Project Leadership Team
News and Media Updates
The goal of the Coastal Environmental Modeling Project is to produce an integrated forecast of environmental consequences of coastal storms aimed to aid natural resource managers. This project will focus on the integration of the hydrodynamic model—the Coastal Flooding Model (CFM) developed by the NOAA Coast Survey Development Lab (CSDL)—with a series of ecological submodels that represent the Pamlico, Bogue, and Back Sounds and their estuaries. We have initiated development of an ecological model for the coast of North Carolina. This effort is being spearheaded by three investigators at East Carolina University: Reide Corbett, Enrique Reyes, and J.P. Walsh, along with the hydrodynamic modelers of the CSDL. This project team will collect, organize, and synthesize habitat change and land use information into different models, using various time scales for eastern North Carolina. The information will then be integrated into a landscape model that uses the CFM as basis for hydrodynamic calculations.
Develop a modeling framework for the analysis of storm events for the coastal zone of the Pamlico-Albemarle Sound (Short Time Scale). This will include the types of models and data collection needed to calibrate and validate existing and proposed models.
The focus of CEM Task 1 is to outline the major environmental issues and describe the types of models which will be appropriate for analyzing these problems. This task will be in accordance with the guidelines of the Carolina Coastal Habitat Protection Program (CCHPP). Its goals are to (1) improve effectiveness of existing rules and programs protecting coastal fish habitats; (2) identify, designate, and protect all Strategic Habitat Areas; (3) enhance and protect habitat from physical impacts; and (4) enhance and protect water quality.
At the short range scale, processes of interest include water mass movements, storm surges, frontal passages, and patterns of flow. The vulnerability of the low lying coasts to storms is of critical concern. How water flows through coastal water bodies and over wetlands is important to coastal forests and marsh vegetation.
Important management issues include prediction of vegetation, response to sea-level rise and subsidence, altered inflows of freshwater and sediments, and increased weather variability.
Coastal modeling with emphasis in the Middle Range temporal and spatial scales for management in the eastern North Carolina. Data for calibration and validation will be identified, collected and a database will be developed to store this information.
At the mid range scale, such processes as plant production, nutrient dynamics, seasonal accretion, and life history patterns of nekton become increasingly important for habitat simulations. Deterioration of water quality, lowered plant production and plant death, and fisheries productivity are important management issues. Hydrologic alteration has also altered sediment dynamics such that accretion is lowered in coastal wetlands and plant health suffers. Despite loss of habitat and water quality deterioration, fisheries production has remained high. But there are concerns that catastrophic decreases in fisheries may occur as critical levels of water quality and habitat loss are surpassed.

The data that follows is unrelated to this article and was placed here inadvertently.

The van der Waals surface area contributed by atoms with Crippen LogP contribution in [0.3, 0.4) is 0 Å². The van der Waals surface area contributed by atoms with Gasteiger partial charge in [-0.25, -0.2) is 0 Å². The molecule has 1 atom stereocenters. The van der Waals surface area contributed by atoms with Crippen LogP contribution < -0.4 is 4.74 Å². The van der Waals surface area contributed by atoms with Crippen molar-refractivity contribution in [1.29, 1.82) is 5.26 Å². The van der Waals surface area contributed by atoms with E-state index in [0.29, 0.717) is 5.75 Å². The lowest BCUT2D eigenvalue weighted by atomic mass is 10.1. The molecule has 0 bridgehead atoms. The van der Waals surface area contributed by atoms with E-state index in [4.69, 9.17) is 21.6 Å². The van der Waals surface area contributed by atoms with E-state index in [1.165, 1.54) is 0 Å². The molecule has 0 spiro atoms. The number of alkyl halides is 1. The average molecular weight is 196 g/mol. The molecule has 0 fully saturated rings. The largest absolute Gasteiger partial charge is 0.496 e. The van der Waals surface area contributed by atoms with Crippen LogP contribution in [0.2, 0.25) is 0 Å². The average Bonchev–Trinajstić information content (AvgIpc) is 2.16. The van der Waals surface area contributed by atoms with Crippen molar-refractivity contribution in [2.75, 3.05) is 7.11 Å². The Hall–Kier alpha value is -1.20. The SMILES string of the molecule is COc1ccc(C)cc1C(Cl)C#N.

Potential management solutions to these problems include habitat protection (through, for example, wave barriers) and creation (river diversions, sediment fences), water quality improvement (source reduction, wetland treatment), and fisheries management.
The main objective of the proposed mid range scale effort is to consider coupling of our 2-D hydrodynamic model to the landscape model which is specifically applied to the Pamlico-Albemarle Sound. In addition, we will explore ways to integrate our modeling effort with the ongoing circulation modeling work at NOS, and the computing modeling expertise at RENCI.
Create a landscape model focused at the long-range temporal/spatial scales. The long-term scale model will be designed to simulate processes occurring over decades. Most of these studies are based on a modeling technique in which the landscape is divided into a grid and each resulting cell is modeled individually with exchanges of water and materials among its neighbors. The model proposed here, will be designed to predict landscape succession and evolution and to estimate the usefulness of such management approaches as wetland and hydrologic restoration for the coastal habitats.
This research group will focus on the development and integration of models of the area southeast of the Neuse River. In coordination with the researchers at RENCI, the work will begin with existing models within an idealized spatial grid in accordance to an optimized parallel computing design. A substantial part of the effort at this scale will be to integrate transport dynamics and ecological processes with the hydrodynamic model currently under development at NOAA/NOS. This watershed model will simulate processes over a 50-100 year time scale sufficient to account for increased hurricanes and tropical storm frequency and accelerating rates of sea level rise.